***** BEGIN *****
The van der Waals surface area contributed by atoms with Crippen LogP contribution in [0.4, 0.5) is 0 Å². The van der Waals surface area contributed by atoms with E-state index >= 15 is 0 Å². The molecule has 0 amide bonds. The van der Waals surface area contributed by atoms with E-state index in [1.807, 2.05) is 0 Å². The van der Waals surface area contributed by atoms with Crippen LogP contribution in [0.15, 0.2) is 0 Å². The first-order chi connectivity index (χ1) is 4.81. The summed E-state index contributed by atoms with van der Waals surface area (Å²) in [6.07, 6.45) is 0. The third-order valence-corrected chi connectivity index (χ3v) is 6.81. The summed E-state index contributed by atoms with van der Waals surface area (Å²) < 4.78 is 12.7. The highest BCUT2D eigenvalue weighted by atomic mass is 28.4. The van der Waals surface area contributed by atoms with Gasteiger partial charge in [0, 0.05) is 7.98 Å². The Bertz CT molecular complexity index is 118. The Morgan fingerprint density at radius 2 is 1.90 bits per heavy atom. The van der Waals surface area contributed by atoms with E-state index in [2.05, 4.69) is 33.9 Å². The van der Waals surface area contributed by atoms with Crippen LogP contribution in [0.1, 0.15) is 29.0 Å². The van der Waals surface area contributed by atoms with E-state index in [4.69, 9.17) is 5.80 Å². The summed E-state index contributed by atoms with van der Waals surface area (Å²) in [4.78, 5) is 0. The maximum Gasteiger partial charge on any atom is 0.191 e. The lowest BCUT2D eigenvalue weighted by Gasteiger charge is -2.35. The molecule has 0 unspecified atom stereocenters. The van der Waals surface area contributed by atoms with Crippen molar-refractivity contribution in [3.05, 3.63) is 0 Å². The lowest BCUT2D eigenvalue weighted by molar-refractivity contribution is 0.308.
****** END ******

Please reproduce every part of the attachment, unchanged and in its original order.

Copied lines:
The van der Waals surface area contributed by atoms with Crippen LogP contribution in [0.4, 0.5) is 0 Å². The van der Waals surface area contributed by atoms with E-state index >= 15 is 0 Å². The molecule has 0 amide bonds. The van der Waals surface area contributed by atoms with E-state index in [1.807, 2.05) is 0 Å². The van der Waals surface area contributed by atoms with Crippen LogP contribution in [0.15, 0.2) is 0 Å². The first-order chi connectivity index (χ1) is 4.81. The summed E-state index contributed by atoms with van der Waals surface area (Å²) in [6.07, 6.45) is 0. The third-order valence-corrected chi connectivity index (χ3v) is 6.81. The summed E-state index contributed by atoms with van der Waals surface area (Å²) < 4.78 is 12.7. The highest BCUT2D eigenvalue weighted by atomic mass is 28.4. The van der Waals surface area contributed by atoms with Gasteiger partial charge in [0, 0.05) is 7.98 Å². The Bertz CT molecular complexity index is 118. The Morgan fingerprint density at radius 2 is 1.90 bits per heavy atom. The van der Waals surface area contributed by atoms with E-state index in [2.05, 4.69) is 33.9 Å². The van der Waals surface area contributed by atoms with Crippen LogP contribution in [0.1, 0.15) is 29.0 Å². The van der Waals surface area contributed by atoms with E-state index in [4.69, 9.17) is 5.80 Å². The summed E-state index contributed by atoms with van der Waals surface area (Å²) in [4.78, 5) is 0. The maximum Gasteiger partial charge on any atom is 0.191 e. The lowest BCUT2D eigenvalue weighted by Gasteiger charge is -2.35. The molecule has 0 unspecified atom stereocenters. The van der Waals surface area contributed by atoms with Crippen molar-refractivity contribution in [3.05, 3.63) is 0 Å². The lowest BCUT2D eigenvalue weighted by molar-refractivity contribution is 0.308.